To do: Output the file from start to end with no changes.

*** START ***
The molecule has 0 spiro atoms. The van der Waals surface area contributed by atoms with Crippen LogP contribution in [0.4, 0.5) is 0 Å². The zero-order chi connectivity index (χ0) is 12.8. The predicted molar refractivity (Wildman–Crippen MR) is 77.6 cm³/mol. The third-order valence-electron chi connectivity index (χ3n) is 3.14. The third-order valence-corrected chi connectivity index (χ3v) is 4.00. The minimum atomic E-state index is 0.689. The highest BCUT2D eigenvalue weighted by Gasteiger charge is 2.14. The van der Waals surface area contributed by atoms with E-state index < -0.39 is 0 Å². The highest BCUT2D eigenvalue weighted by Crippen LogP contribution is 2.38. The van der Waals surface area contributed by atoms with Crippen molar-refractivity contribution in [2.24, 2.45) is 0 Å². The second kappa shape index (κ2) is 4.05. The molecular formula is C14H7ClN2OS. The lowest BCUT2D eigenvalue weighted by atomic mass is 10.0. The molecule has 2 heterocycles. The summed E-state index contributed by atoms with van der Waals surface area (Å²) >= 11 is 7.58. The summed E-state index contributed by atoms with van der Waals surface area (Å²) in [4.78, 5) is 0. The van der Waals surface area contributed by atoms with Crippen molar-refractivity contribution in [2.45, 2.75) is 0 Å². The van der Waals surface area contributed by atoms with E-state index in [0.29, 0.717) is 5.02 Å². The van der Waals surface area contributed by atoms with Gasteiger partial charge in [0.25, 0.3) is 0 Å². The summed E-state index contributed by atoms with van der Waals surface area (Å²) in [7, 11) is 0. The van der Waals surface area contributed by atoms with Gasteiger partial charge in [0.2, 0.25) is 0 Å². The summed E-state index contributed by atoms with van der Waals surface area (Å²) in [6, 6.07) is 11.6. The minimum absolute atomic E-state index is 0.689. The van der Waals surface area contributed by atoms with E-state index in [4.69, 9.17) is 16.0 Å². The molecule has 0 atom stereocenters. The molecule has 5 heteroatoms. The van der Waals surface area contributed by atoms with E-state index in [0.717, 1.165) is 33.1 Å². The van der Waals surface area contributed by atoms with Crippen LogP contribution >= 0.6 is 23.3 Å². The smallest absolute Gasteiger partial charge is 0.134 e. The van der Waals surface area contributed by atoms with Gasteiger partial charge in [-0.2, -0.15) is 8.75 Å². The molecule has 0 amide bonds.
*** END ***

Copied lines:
The molecule has 0 spiro atoms. The van der Waals surface area contributed by atoms with Crippen LogP contribution in [0.4, 0.5) is 0 Å². The zero-order chi connectivity index (χ0) is 12.8. The predicted molar refractivity (Wildman–Crippen MR) is 77.6 cm³/mol. The third-order valence-electron chi connectivity index (χ3n) is 3.14. The third-order valence-corrected chi connectivity index (χ3v) is 4.00. The minimum atomic E-state index is 0.689. The highest BCUT2D eigenvalue weighted by Gasteiger charge is 2.14. The van der Waals surface area contributed by atoms with E-state index < -0.39 is 0 Å². The highest BCUT2D eigenvalue weighted by Crippen LogP contribution is 2.38. The van der Waals surface area contributed by atoms with Crippen molar-refractivity contribution in [2.24, 2.45) is 0 Å². The second kappa shape index (κ2) is 4.05. The molecular formula is C14H7ClN2OS. The lowest BCUT2D eigenvalue weighted by atomic mass is 10.0. The molecule has 2 heterocycles. The summed E-state index contributed by atoms with van der Waals surface area (Å²) >= 11 is 7.58. The summed E-state index contributed by atoms with van der Waals surface area (Å²) in [4.78, 5) is 0. The van der Waals surface area contributed by atoms with Crippen molar-refractivity contribution in [2.45, 2.75) is 0 Å². The van der Waals surface area contributed by atoms with E-state index in [0.29, 0.717) is 5.02 Å². The van der Waals surface area contributed by atoms with Gasteiger partial charge in [0.25, 0.3) is 0 Å². The summed E-state index contributed by atoms with van der Waals surface area (Å²) in [7, 11) is 0. The van der Waals surface area contributed by atoms with Gasteiger partial charge in [0.2, 0.25) is 0 Å². The summed E-state index contributed by atoms with van der Waals surface area (Å²) in [6, 6.07) is 11.6. The minimum absolute atomic E-state index is 0.689. The van der Waals surface area contributed by atoms with E-state index in [4.69, 9.17) is 16.0 Å². The molecule has 0 atom stereocenters. The molecule has 5 heteroatoms. The van der Waals surface area contributed by atoms with E-state index in [0.717, 1.165) is 33.1 Å². The van der Waals surface area contributed by atoms with Crippen LogP contribution >= 0.6 is 23.3 Å². The smallest absolute Gasteiger partial charge is 0.134 e. The van der Waals surface area contributed by atoms with Gasteiger partial charge in [-0.2, -0.15) is 8.75 Å². The molecule has 0 amide bonds.